Justin Time Records
One of the most shopworn yet substantive showbiz clichés is the “overnight success” who has, in fact, been honing his or her craft for years. Oregon’s Halie Loren is a prime example. Loren’s Heart First has, since its release in March, generated plenty of buzz about her emergence as the next big thing among jazz vocalists. Fact is, Loren has delivered five previous albums and two digital EPs, all equally indicative of her status as an attention-worthy singer and songwriter. Until now, however, her notoriety was limited largely to the environs of Eugene and Japan (where appreciation of both established and budding jazz vocalists has always been keenest).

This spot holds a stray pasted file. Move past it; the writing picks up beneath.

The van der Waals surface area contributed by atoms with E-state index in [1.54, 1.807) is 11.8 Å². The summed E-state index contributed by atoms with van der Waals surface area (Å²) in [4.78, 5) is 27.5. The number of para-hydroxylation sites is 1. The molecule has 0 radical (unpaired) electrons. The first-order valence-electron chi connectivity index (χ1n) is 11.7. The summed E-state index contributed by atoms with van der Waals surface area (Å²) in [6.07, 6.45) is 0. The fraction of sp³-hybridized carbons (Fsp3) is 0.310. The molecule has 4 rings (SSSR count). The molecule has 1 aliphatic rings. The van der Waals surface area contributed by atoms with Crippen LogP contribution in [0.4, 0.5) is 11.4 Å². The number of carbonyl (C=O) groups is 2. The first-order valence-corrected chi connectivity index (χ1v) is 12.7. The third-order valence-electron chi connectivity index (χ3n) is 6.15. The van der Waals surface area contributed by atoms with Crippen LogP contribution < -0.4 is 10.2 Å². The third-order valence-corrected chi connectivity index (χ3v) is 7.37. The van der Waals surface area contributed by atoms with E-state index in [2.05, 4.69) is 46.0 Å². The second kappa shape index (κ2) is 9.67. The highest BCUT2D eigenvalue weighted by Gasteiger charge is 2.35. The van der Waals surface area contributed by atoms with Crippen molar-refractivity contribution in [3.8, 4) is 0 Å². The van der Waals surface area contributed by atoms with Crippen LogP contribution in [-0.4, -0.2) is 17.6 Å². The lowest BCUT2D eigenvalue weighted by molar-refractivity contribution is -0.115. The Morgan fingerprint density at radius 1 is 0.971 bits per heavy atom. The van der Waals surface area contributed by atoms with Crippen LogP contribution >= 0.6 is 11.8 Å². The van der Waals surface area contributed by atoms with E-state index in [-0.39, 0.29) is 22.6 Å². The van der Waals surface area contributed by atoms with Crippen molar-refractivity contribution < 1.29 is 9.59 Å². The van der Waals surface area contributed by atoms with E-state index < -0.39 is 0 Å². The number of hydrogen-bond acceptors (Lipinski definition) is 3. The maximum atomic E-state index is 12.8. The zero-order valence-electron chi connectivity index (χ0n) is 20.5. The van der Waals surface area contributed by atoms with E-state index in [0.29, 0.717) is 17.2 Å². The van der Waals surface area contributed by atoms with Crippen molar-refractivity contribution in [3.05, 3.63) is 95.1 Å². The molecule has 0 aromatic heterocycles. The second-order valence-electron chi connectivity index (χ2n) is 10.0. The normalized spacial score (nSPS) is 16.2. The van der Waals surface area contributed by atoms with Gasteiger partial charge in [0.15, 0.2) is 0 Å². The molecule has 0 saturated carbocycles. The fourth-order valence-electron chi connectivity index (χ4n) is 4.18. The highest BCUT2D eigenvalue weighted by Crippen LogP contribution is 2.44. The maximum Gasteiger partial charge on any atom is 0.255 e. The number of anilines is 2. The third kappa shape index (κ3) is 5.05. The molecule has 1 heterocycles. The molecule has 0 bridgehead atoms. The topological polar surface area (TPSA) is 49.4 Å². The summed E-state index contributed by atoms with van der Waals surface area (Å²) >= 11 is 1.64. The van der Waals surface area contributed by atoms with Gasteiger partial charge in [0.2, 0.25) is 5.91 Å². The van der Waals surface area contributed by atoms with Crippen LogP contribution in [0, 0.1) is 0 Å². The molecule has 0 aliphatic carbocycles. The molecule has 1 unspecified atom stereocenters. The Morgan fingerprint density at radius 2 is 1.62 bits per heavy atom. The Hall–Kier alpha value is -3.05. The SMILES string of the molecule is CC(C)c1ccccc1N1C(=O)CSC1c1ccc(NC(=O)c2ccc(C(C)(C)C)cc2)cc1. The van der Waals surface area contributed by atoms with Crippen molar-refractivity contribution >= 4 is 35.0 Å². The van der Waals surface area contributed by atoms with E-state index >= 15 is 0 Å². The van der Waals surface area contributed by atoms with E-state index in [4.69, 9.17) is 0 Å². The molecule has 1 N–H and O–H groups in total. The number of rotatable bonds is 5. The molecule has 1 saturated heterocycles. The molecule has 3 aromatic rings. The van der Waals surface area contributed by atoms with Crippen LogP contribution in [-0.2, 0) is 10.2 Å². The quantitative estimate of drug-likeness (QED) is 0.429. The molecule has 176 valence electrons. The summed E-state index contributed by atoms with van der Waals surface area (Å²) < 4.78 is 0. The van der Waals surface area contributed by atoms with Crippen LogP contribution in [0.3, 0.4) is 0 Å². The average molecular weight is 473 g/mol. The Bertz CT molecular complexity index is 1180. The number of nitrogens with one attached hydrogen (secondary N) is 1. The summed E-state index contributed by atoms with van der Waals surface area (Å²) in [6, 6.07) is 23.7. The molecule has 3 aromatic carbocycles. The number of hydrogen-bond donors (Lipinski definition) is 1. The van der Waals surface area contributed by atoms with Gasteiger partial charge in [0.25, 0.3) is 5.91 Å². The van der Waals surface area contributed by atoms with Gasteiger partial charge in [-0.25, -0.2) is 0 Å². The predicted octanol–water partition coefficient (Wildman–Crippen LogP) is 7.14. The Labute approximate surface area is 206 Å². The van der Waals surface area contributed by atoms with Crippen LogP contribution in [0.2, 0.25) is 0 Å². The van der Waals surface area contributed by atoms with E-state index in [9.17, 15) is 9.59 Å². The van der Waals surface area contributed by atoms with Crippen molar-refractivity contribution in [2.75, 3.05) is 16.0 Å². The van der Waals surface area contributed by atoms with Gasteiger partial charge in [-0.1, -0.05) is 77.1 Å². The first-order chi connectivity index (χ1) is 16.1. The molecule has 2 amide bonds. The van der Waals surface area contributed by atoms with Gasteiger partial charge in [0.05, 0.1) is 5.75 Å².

Over the years, Loren has followed Tierney Sutton’s example by establishing an enduring symbiosis with a working band. In Loren’s case, that includes pianist Matt Treder, bassist Mark Schneider and drummer Brian West (plus, more recently, guitarist William Seiji Marsh). As with the Sutton ensemble, the overall effect is significantly greater than the sum of its parts, and their tightness helps explain Loren’s chameleonic vocal skills, responding to the collective mood as appropriate. So she can be as breathlessly appealing as Julie London on “Sway” and “Taking a Chance on Love,” ease into a soulful pop groove on “Lotta Love” and “Feeling Good,” and mirror the voluptuous warmth of Sophie Milman on “C’est Si Bon.” And her songwriting abilities continue to demonstrate a laudable maturity, especially the pensive “In Time” and the deeply sensual title track.